The Skyway was reopened early Thursday afternoon, but not before it ruined the days of a number of residents on either side of the bridge.

Even a Manatee County firefighter who commutes from Seminole was prohibited from crossing the bridge Thursday morning.

"There's no way for me to get down there," said firefighter Jerry Hearin. "It's too dangerous with the winds. ... I spoke with personnel down there and they're getting hit hard."

He said he tried several other routes but was forced back because of flooding.

Stockbroker Ron Helton, a Tierra Verde resident, was also downcast. He was unable to get to his office on Siesta Key, he said, a turn of events that could well prove disastrous in his line of work.

"If it were a hurricane, I could understand," Helton said. "It's a tropical storm. I've got to be there to take care of my clients and not have to turn them over to someone else."

Rainy days

Kinsman, manager of Swiftmud's hydrologic data section, said the biggest rainfalls seem to have come in the southern part of the agency's 16-county region, from Manatee County south to Lee County.

At Bradenton's reservoir, for example, 5 inches of rain were recorded. A few miles to the south, at Sarasota-Bradenton Airport, almost 4} inches fell.

By and large, the district's northern tier, from Tampa Bay north, didn't fare as well. Totals for Wednesday and Thursday generally ranged from 1 to 2{ inches of rainfall.

"I hope that it helps us at least meet our (statistical) mean for the month, and it looks like it might," Kinsman said, adding that the district-wide mean rainfall for October stands at just a shade over 3 inches.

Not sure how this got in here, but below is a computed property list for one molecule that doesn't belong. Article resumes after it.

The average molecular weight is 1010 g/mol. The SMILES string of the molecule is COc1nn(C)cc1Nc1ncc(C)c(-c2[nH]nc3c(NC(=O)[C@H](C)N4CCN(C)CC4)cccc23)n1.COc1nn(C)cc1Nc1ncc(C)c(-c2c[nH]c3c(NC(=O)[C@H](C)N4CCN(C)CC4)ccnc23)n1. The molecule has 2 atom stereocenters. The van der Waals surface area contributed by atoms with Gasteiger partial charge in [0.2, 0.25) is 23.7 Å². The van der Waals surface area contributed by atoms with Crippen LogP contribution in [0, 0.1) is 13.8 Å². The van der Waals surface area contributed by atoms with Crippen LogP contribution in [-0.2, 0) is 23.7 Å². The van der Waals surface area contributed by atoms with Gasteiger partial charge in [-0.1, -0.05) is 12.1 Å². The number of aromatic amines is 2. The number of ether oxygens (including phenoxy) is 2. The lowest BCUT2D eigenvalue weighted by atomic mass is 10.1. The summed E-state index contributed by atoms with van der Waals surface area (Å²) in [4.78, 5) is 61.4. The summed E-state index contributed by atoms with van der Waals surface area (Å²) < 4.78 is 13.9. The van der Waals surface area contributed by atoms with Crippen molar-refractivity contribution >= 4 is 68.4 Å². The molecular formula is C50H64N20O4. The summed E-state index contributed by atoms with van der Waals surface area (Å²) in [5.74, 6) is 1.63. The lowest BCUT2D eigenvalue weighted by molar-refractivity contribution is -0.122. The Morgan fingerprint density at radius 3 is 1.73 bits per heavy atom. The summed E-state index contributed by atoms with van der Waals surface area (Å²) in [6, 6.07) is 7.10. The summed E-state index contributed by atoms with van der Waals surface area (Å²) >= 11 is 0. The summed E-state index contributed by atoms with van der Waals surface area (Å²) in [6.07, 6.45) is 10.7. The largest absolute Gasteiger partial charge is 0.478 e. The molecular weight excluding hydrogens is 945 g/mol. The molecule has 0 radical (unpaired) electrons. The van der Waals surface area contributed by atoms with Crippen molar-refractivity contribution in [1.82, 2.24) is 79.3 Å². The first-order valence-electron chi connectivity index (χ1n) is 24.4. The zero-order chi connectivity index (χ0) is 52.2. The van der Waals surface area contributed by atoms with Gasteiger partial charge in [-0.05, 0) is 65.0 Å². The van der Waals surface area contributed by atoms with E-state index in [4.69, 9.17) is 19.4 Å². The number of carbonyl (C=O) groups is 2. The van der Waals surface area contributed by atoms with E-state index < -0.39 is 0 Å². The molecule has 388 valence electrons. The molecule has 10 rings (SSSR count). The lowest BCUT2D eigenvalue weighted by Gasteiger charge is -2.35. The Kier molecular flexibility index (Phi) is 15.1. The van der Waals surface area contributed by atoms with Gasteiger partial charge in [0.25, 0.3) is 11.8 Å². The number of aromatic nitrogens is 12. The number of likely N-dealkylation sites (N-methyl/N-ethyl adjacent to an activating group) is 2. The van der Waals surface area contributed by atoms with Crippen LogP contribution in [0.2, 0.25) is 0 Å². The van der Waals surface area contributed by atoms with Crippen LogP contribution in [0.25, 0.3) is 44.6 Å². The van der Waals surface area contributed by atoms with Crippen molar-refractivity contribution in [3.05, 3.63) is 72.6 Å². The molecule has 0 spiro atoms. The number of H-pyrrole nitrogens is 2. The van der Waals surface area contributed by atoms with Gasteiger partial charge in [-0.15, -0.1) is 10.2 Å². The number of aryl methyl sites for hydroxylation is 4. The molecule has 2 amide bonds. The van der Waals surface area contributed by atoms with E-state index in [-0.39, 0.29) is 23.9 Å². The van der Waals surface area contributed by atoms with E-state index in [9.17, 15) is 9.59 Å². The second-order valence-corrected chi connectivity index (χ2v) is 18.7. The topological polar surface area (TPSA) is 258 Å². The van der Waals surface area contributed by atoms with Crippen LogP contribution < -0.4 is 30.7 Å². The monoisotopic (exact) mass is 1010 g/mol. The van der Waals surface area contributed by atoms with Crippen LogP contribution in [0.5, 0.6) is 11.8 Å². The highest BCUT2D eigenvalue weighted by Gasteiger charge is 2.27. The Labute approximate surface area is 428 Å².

That's not much for a region that normally receives about 53 inches of rain annually. But 1990 is only three-quarters complete, Florida's dry season is well under way and more than 10 inches of rainfall are needed to have even an average year.

Earning and learning

Tropical Storm Marco was little more than an inconvenience for many West Central Florida residents, but there were some snags.

Gov. Bob Martinez ordered state government offices and universities closed in the Tampa Bay area before the morning commute began, so hundreds of people had to quickly adjust their daily routine.

At the same time, only public schools in Manatee and Sarasota counties closed. All other school systems around Tampa Bay and to the north remained open.

Many parents said they could find no logic in releasing college students while retaining youngsters.

Bob and Alice Hudson knew of Marco's meager strength, so they readied themselves Thursday morning at Pass-a-Grille Beach for the center of the storm to pass over.

They pulled up some plastic chairs and sat facing the Gulf and waited, ready for nature's show to begin.

But after a two-hour wait, they realized the storm wasn't going to hit them or the beach with any particular punch.

The day's lesson for Bob Hudson: "God takes care of fools, drunks and Pass-a-Grille."

_ Times staff writers Marty Rosen, Mark Journey, Patty Curtin, Jim Ross and the Associated Press contributed to this report.